NEW YORK — Is there trouble at the ranch?
Double RL, which Ralph Lauren last May predicted “could be my biggest launch yet,” isn’t meeting many retailers’ expectations, and there are widespread reports of stacks of expensive jeans gathering dust.
Of course, it is the line’s first season and Lauren executives insist they’re on target, though privately some admit there are “growing pains.”
Lance Isham, executive vice president of sales and merchandising for Polo-Ralph Lauren Corp., maintained that the firm is pleased with the RRL launch, especially in the 36 doors that have full RRL collection shops. He conceded that there are a few kinks to iron out with prices and that some will be lowered for spring.
Another glitch has been in selling classification pieces — which are in some 400 major stores — without the full shop environment.
Isham added that it’s a tough time to debut a new jeanswear line.
“We opened 36 collection shops around the country and 28 of those are very successful,” he said, citing Nordstrom’s, Neiman Marcus and Bloomingdale’s as retailers who have had success with the line. “The collection shops in the south part of the country have been less strong, most likely because of the weights of many of the fabrics that were used for fall.”
But, according to market reports, there are millions of dollars worth of inventory being returned. The company is said to be taking back an estimated $10 million in merchandise, rather than see it go on sale, according to sources.
Executives at several key stores said the problems with the line boil down to the following:
- Confusion about RRL’s target customer.
- High prices.
- An oversaturated jeans market.
- Ill-fitting jeans.
- An abundance of authentic vintage looks already available at thrift stores.
RRL, however, does have its share of supporters.
Fred Hackett, Nordstrom’s regional merchandise manager for men’s wear in Washington, confirmed that the Seattle store is doing well with its RRL shop and that two of the four doors carrying classifications are doing well, the other two just “so-so.”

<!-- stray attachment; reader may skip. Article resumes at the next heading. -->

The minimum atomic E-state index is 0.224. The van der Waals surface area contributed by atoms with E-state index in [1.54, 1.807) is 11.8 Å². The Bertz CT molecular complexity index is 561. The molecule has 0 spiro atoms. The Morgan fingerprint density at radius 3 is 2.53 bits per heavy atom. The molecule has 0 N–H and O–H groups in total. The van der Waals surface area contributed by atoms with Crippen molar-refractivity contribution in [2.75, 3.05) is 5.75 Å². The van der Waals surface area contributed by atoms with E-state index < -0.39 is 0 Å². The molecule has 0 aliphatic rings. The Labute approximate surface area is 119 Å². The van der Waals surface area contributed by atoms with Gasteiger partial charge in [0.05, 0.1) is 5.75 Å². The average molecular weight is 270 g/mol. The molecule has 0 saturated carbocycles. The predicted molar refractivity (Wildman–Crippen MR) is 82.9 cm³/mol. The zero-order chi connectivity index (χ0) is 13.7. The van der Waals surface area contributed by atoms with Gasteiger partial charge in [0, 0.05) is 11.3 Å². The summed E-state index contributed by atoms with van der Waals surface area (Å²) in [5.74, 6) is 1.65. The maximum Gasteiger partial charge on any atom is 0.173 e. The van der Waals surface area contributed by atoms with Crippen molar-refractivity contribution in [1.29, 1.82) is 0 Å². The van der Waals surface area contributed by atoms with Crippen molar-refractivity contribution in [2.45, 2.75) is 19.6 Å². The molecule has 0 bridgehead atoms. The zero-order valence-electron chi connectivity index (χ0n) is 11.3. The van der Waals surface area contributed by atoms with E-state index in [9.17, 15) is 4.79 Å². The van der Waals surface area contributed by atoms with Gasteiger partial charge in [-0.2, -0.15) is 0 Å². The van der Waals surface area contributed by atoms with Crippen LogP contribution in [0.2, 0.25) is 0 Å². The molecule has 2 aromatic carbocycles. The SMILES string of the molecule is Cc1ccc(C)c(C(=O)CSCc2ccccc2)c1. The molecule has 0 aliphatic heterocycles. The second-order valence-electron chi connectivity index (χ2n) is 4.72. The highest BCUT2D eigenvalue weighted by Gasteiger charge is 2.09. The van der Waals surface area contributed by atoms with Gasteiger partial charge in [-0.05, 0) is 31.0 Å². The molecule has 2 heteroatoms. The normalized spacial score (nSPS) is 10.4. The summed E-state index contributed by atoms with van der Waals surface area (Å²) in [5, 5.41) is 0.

“It’s done surprisingly well for us,” he said. “We’re finding that while the young customer may have been their target, the guy who buys a cashmere sweater will come over the RRL to buy a great jacket. We’ve had strong sell-throughs in woven tops and outerwear in particular and accessories, which I thought were priced high.”
He added that the store has cut back on its jeans assortment, honing in on a few styles that have sold well.
“There’s still a customer who likes to be romanced, and that’s who this is attracting,” Hackett continued. “I think we’re also lucky in that Seattle is urban but it has a strong outdoors connection. This line amplifies that feeling.”
Likewise for Neiman Marcus, which reported that the line is doing well in the five full RRL shops and 22 doors that carry classifications.
Robert Greening, vice president and divisional merchandise manager of men’s sportswear at Neiman’s, said: “Generally, we’ve been pleased with it. I’ve heard that some department stores with suburban locations have not been as pleased, and I think that’s understandable. But for us, we’ve placed it in very important urban stores for us — although it is in Troy, Mich., which is a suburban locale — and we’ve gotten a broad reaction in terms of the age range of customers.
“I think he’s done a great job of interpreting the vintage look,” Greening continued. “If there was anything negative about the collection, it’s that it was bottoms-heavy. But we’ve addressed that for spring.”
But numerous other interviews with retail and jeanswear executives raised the same trouble spots for the line, particularly that the first season’s collection is not pulling in the young, hip, urban shopper that the collection is aimed at.
And — as the sluggish sales record of the RRL 18-wheel truck tour of college campuses indicates — college kids are not likely to pay $150 for a flannel shirt or $70 for beat-up jeans when they can find the real thing, albeit used, at thrift stores for about a third of the price.